Jeff Fischer recalls his experiences during Haiti's first free and fair elections in over 3 decades.
In 1987, Haiti held the first general election the country had seen since the rise of Francois Duvalier 30 years prior. This election was also the first election to be held since the adoption of the new Haitian constitution in 1986. Through the new constitution, the Conseil Electoral Provisoire (CEP) was established to create and enforce laws governing elections, as well as to ensure that all candidates met the necessary qualifications. Despite the optimism felt in the international community for Haiti’s successful democratic transition, the 1987 elections turned violent. Two presidential candidates were assassinated in the days before the November 29 polling day, and balloting was suspended after armed paramilitary groups killed an estimated 34 Haitians at the polls.
While the CEP was responsible for organizing these elections, several organizations were involved to support the activities of the electoral body in Haiti. The support was needed, as memorandums from international election delegations explain that “The CEP’s interpretations of election law, combined with…indecisiveness, have resulted in very slow progress in the establishment of the electoral mechanism.” Some of the challenges that were noted by international observers in the pre-election period included logistical failures in voter registration operations, training of election workers, and the failure of the CEP to plan for security measures. Although the CEP did eventually implement security measures for election day, it was not enough to prevent violence. As part of an initiative from the United States Agency for International Development to support emerging democracies, Jeff Fischer was on the ground as an election advisor representing the consulting firm Eddie Mahe, Jr. and Associates. Jeff recalls the events of election day well:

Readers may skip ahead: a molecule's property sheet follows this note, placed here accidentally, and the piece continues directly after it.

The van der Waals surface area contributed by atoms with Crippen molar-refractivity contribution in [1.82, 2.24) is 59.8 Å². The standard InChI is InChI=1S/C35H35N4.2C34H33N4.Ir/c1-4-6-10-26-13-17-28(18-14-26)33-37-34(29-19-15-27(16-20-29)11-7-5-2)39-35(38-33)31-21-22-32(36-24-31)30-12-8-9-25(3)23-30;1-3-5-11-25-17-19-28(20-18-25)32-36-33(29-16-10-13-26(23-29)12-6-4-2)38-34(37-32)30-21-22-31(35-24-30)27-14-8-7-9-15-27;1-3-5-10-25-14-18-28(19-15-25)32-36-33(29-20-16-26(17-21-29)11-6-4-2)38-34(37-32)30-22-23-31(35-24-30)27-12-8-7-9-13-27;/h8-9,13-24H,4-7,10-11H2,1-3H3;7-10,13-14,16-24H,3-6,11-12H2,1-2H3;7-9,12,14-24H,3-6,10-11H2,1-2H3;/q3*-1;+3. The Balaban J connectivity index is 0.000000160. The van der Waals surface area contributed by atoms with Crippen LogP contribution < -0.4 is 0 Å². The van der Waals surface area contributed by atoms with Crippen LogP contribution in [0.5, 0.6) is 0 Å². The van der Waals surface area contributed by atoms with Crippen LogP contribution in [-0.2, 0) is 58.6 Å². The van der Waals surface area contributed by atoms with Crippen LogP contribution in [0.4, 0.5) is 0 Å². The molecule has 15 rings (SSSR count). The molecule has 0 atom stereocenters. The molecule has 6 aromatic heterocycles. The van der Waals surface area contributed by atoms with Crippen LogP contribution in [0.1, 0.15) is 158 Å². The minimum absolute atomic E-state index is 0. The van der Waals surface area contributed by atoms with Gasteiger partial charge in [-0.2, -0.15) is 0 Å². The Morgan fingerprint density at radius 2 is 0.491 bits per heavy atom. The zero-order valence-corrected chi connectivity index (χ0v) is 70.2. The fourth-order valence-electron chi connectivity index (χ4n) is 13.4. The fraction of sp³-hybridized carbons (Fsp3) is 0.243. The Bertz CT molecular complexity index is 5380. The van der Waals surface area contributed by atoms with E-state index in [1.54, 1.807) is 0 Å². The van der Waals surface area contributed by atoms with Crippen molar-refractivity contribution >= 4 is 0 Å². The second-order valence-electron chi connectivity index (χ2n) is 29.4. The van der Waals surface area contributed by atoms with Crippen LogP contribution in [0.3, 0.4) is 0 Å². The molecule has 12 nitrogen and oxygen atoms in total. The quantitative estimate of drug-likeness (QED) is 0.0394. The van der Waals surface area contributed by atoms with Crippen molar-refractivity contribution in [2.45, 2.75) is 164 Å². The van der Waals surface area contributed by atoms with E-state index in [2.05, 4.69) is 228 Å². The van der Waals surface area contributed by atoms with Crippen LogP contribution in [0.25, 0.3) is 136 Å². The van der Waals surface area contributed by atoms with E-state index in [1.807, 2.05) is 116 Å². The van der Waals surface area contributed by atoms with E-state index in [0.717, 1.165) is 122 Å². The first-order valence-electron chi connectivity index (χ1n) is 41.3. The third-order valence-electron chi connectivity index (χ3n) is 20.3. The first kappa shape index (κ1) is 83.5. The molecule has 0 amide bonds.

“In observing at several polling stations, the voting was basically moving forward with some problems such as a shortage of ballot secrecy envelopes. Two of the polls were out-of-doors. Charles Tardieu [a Haitian colleague] and I were on our way to another polling station, ferrying three workers and some material, when Dr. Ernst Mirville [Chairman of the CEP] came on the radio around 10:00 AM and said that the voting was being suspended because of violence at polling stations in Port-au-Prince. There was a massacre of at least 34 people, most of them at the Argentine School in Port-au-Prince. While the Duvaliers had been deposed, their enforcers, the Ton-Ton Macoutes had not and opposed the democratic transition. Haiti then entered one of its political winters until the 1990 election which saw Bertrand Aristide come to power.”
In the recording below, you can hear Jeff himself speak about his experience in Haiti.